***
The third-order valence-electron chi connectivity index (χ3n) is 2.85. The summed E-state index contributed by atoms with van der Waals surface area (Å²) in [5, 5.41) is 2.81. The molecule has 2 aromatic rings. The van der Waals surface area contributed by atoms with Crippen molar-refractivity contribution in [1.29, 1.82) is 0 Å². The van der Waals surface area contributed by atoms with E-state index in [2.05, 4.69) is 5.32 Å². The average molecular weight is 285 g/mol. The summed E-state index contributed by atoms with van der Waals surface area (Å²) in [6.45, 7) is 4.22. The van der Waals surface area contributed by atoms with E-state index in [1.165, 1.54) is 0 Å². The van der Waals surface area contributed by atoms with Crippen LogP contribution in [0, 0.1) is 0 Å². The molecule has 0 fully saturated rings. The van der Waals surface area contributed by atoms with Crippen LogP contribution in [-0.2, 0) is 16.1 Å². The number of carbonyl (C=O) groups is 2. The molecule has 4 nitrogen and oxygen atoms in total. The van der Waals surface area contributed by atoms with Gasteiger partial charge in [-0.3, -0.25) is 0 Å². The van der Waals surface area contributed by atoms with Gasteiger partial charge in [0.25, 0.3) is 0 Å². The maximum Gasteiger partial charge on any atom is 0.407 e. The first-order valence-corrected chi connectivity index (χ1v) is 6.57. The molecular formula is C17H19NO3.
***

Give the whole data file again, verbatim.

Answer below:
The third-order valence-electron chi connectivity index (χ3n) is 2.85. The summed E-state index contributed by atoms with van der Waals surface area (Å²) in [5, 5.41) is 2.81. The molecule has 2 aromatic rings. The van der Waals surface area contributed by atoms with Crippen molar-refractivity contribution in [1.29, 1.82) is 0 Å². The van der Waals surface area contributed by atoms with E-state index in [2.05, 4.69) is 5.32 Å². The average molecular weight is 285 g/mol. The summed E-state index contributed by atoms with van der Waals surface area (Å²) in [6.45, 7) is 4.22. The van der Waals surface area contributed by atoms with E-state index in [1.165, 1.54) is 0 Å². The van der Waals surface area contributed by atoms with Crippen LogP contribution in [0, 0.1) is 0 Å². The molecule has 0 fully saturated rings. The van der Waals surface area contributed by atoms with Crippen LogP contribution in [-0.2, 0) is 16.1 Å². The number of carbonyl (C=O) groups is 2. The molecule has 4 nitrogen and oxygen atoms in total. The van der Waals surface area contributed by atoms with Gasteiger partial charge in [-0.3, -0.25) is 0 Å². The van der Waals surface area contributed by atoms with Gasteiger partial charge in [0.25, 0.3) is 0 Å². The maximum Gasteiger partial charge on any atom is 0.407 e. The first-order valence-corrected chi connectivity index (χ1v) is 6.57. The molecular formula is C17H19NO3.